Edward Snowden may be one of the world’s most wanted men but that hasn’t stopped him from helping to design a phone case that can tell you if you’re being spied on.
After leaking thousands of classified documents by the US National Security Agency (NSA) back in 2013, Snowden has been seen by many as a true modern day freedom fighter. The leak of evidence that the NSA had been spying on millions of American citizens was lauded by journalists the world over for highlighting such a serious breach of personal freedom.
It may have forced him to live his life on the run but it also re-opened the debate about the difference between doing what is right and doing what is legal. It is therefore unsurprising that a device designed by the man at the heart of such an important debate has been met with such excitement by those in both the technology sector and journalists.
Currently residing in Russia to avoid being arrested by the US government, Snowden has been worked on a design with fellow hacker Andrew Huang. The plans were outlined by them in an online paper called ‘Against The Law: Countering Lawful Abuses of Digital Surveillance.’ The case would sound an alarm when your phone’s cellular, wi-fi, bluetooth or radio connections are sending and receiving data without your permission.
The case itself is based on the iPhone 6, although it can be tailored to other models and would wire into your phone’s hardware through the sim card slot. Alongside the alarm, the case would also have a kill switch which would immediately turn off the phone and prevent any further data exchange with the unwanted device.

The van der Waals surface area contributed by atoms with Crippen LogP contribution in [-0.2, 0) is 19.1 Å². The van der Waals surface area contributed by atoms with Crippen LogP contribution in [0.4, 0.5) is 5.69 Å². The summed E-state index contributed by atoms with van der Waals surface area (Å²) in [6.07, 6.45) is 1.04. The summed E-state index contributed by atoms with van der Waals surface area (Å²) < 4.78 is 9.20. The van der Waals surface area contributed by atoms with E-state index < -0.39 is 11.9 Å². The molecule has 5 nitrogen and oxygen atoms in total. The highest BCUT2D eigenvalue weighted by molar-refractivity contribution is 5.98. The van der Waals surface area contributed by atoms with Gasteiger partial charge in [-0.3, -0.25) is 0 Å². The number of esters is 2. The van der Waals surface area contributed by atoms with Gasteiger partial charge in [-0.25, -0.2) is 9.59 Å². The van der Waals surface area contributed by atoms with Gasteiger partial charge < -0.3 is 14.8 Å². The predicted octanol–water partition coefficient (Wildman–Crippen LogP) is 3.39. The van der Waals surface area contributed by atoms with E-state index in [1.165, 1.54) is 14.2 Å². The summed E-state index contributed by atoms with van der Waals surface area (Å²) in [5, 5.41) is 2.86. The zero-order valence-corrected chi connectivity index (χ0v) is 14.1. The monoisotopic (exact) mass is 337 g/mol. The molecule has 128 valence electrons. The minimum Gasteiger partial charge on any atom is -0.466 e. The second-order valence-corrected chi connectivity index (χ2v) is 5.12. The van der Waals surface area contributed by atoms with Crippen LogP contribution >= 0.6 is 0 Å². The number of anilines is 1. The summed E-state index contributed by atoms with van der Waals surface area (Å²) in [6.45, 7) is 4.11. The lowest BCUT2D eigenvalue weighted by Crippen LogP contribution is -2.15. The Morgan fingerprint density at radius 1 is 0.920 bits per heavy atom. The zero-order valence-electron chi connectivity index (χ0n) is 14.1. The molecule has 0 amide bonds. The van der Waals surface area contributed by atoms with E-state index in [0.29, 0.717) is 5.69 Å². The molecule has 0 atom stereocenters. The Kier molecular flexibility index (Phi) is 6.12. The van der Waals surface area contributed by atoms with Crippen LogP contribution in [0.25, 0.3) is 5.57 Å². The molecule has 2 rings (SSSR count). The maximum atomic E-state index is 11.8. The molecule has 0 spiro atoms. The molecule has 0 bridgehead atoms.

The aim of the phone case is to prevent governments from being able to spy on their citizens. In particular the case is designed for journalists who are carrying information that governments do not want its citizens to know. The case could lead to an unprecedented level of freedom of the press in countries with high levels of censorship.
The censorship of mobile phones has had fatal consequences for journalists in the past few years, as the location tracking has allowed journalists to be followed and prevent them from releasing sensitive information.
One case in 2012 saw the death of two war correspondents, Marie Colvin and Remi Ochli, who were allegedly tracked by Syrian government forces to prevent them from publishing information and photos.
This device could become necessary to protect individual and collective liberty. Snowden’s organization Freedom of the Press Foundation will fund a prototype in China next year where we will discover if this potentially revolutionary device works. If it does, Edward Snowden’s legacy as an icon of freedom will endure.